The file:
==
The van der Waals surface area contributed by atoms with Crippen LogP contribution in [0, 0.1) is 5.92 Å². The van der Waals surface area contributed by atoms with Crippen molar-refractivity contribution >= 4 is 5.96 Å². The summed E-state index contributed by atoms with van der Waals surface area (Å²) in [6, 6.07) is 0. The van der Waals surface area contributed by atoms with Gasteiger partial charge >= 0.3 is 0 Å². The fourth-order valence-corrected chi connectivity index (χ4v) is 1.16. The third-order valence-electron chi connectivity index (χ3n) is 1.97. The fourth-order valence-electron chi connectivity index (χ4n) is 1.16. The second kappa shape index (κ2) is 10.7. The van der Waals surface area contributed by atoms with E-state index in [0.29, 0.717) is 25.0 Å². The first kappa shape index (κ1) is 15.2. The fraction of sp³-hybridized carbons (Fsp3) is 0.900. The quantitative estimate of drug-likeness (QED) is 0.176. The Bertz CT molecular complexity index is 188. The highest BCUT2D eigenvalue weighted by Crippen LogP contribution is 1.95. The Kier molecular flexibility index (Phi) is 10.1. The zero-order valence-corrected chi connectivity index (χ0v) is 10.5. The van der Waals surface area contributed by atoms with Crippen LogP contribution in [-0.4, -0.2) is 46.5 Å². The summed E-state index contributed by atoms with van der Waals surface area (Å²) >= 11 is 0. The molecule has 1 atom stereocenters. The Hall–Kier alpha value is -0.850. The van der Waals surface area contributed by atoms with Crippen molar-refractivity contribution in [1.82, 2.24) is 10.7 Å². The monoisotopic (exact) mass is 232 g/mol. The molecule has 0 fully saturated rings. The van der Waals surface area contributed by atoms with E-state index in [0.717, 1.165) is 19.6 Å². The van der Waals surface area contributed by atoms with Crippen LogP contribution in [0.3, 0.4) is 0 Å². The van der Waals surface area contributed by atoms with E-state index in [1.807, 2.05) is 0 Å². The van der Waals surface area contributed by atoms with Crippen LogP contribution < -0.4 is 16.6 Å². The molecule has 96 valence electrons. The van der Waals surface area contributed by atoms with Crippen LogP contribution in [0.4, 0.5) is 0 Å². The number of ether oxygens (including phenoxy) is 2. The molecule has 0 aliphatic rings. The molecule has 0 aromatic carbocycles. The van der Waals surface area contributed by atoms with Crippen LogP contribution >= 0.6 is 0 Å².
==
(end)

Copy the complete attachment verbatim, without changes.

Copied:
The van der Waals surface area contributed by atoms with Crippen LogP contribution in [0, 0.1) is 5.92 Å². The van der Waals surface area contributed by atoms with Crippen molar-refractivity contribution >= 4 is 5.96 Å². The summed E-state index contributed by atoms with van der Waals surface area (Å²) in [6, 6.07) is 0. The van der Waals surface area contributed by atoms with Gasteiger partial charge >= 0.3 is 0 Å². The fourth-order valence-corrected chi connectivity index (χ4v) is 1.16. The third-order valence-electron chi connectivity index (χ3n) is 1.97. The fourth-order valence-electron chi connectivity index (χ4n) is 1.16. The second kappa shape index (κ2) is 10.7. The van der Waals surface area contributed by atoms with E-state index in [0.29, 0.717) is 25.0 Å². The first kappa shape index (κ1) is 15.2. The fraction of sp³-hybridized carbons (Fsp3) is 0.900. The quantitative estimate of drug-likeness (QED) is 0.176. The Bertz CT molecular complexity index is 188. The highest BCUT2D eigenvalue weighted by Crippen LogP contribution is 1.95. The Kier molecular flexibility index (Phi) is 10.1. The zero-order valence-corrected chi connectivity index (χ0v) is 10.5. The van der Waals surface area contributed by atoms with Crippen LogP contribution in [-0.4, -0.2) is 46.5 Å². The summed E-state index contributed by atoms with van der Waals surface area (Å²) >= 11 is 0. The molecule has 1 atom stereocenters. The Hall–Kier alpha value is -0.850. The van der Waals surface area contributed by atoms with Crippen molar-refractivity contribution in [1.82, 2.24) is 10.7 Å². The monoisotopic (exact) mass is 232 g/mol. The molecule has 0 fully saturated rings. The van der Waals surface area contributed by atoms with E-state index in [0.717, 1.165) is 19.6 Å². The van der Waals surface area contributed by atoms with Crippen LogP contribution in [0.3, 0.4) is 0 Å². The van der Waals surface area contributed by atoms with E-state index in [1.807, 2.05) is 0 Å². The van der Waals surface area contributed by atoms with Crippen LogP contribution < -0.4 is 16.6 Å². The molecule has 96 valence electrons. The van der Waals surface area contributed by atoms with Crippen LogP contribution in [0.4, 0.5) is 0 Å². The number of ether oxygens (including phenoxy) is 2. The molecule has 0 aliphatic rings. The molecule has 0 aromatic carbocycles. The van der Waals surface area contributed by atoms with Crippen LogP contribution >= 0.6 is 0 Å².